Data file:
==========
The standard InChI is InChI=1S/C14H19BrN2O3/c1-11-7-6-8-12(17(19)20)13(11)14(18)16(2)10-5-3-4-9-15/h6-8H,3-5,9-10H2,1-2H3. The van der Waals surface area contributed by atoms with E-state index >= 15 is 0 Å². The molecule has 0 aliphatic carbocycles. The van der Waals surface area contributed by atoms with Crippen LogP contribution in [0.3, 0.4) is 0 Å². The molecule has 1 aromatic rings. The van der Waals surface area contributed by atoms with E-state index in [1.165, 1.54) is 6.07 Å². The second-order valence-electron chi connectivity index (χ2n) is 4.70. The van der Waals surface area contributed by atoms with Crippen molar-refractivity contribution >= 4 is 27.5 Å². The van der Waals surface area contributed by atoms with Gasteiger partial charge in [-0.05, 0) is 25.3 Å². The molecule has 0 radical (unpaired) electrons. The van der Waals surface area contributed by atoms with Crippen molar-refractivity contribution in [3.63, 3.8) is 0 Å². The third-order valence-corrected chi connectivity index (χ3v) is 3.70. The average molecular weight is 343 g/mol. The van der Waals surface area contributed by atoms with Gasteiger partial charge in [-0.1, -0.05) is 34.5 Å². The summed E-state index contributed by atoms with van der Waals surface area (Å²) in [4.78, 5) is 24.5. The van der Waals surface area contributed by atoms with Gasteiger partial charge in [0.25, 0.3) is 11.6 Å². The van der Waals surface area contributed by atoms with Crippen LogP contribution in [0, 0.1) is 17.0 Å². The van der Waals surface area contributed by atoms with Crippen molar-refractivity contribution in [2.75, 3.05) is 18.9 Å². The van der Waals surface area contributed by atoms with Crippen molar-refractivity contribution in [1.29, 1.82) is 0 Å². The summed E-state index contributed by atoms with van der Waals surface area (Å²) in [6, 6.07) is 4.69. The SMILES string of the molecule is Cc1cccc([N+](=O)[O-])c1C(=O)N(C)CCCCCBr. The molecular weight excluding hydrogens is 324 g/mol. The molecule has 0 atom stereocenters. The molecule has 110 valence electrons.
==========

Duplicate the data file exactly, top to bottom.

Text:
The standard InChI is InChI=1S/C14H19BrN2O3/c1-11-7-6-8-12(17(19)20)13(11)14(18)16(2)10-5-3-4-9-15/h6-8H,3-5,9-10H2,1-2H3. The van der Waals surface area contributed by atoms with E-state index >= 15 is 0 Å². The molecule has 0 aliphatic carbocycles. The van der Waals surface area contributed by atoms with Crippen LogP contribution in [0.3, 0.4) is 0 Å². The molecule has 1 aromatic rings. The van der Waals surface area contributed by atoms with E-state index in [1.165, 1.54) is 6.07 Å². The second-order valence-electron chi connectivity index (χ2n) is 4.70. The van der Waals surface area contributed by atoms with Crippen molar-refractivity contribution >= 4 is 27.5 Å². The van der Waals surface area contributed by atoms with Gasteiger partial charge in [-0.05, 0) is 25.3 Å². The molecule has 0 radical (unpaired) electrons. The van der Waals surface area contributed by atoms with Crippen molar-refractivity contribution in [3.63, 3.8) is 0 Å². The third-order valence-corrected chi connectivity index (χ3v) is 3.70. The average molecular weight is 343 g/mol. The van der Waals surface area contributed by atoms with Gasteiger partial charge in [-0.1, -0.05) is 34.5 Å². The summed E-state index contributed by atoms with van der Waals surface area (Å²) in [4.78, 5) is 24.5. The van der Waals surface area contributed by atoms with Gasteiger partial charge in [0.25, 0.3) is 11.6 Å². The van der Waals surface area contributed by atoms with Crippen LogP contribution in [0, 0.1) is 17.0 Å². The van der Waals surface area contributed by atoms with Crippen molar-refractivity contribution in [2.75, 3.05) is 18.9 Å². The van der Waals surface area contributed by atoms with Crippen molar-refractivity contribution in [1.29, 1.82) is 0 Å². The summed E-state index contributed by atoms with van der Waals surface area (Å²) in [6, 6.07) is 4.69. The SMILES string of the molecule is Cc1cccc([N+](=O)[O-])c1C(=O)N(C)CCCCCBr. The molecular weight excluding hydrogens is 324 g/mol. The molecule has 0 atom stereocenters. The molecule has 110 valence electrons.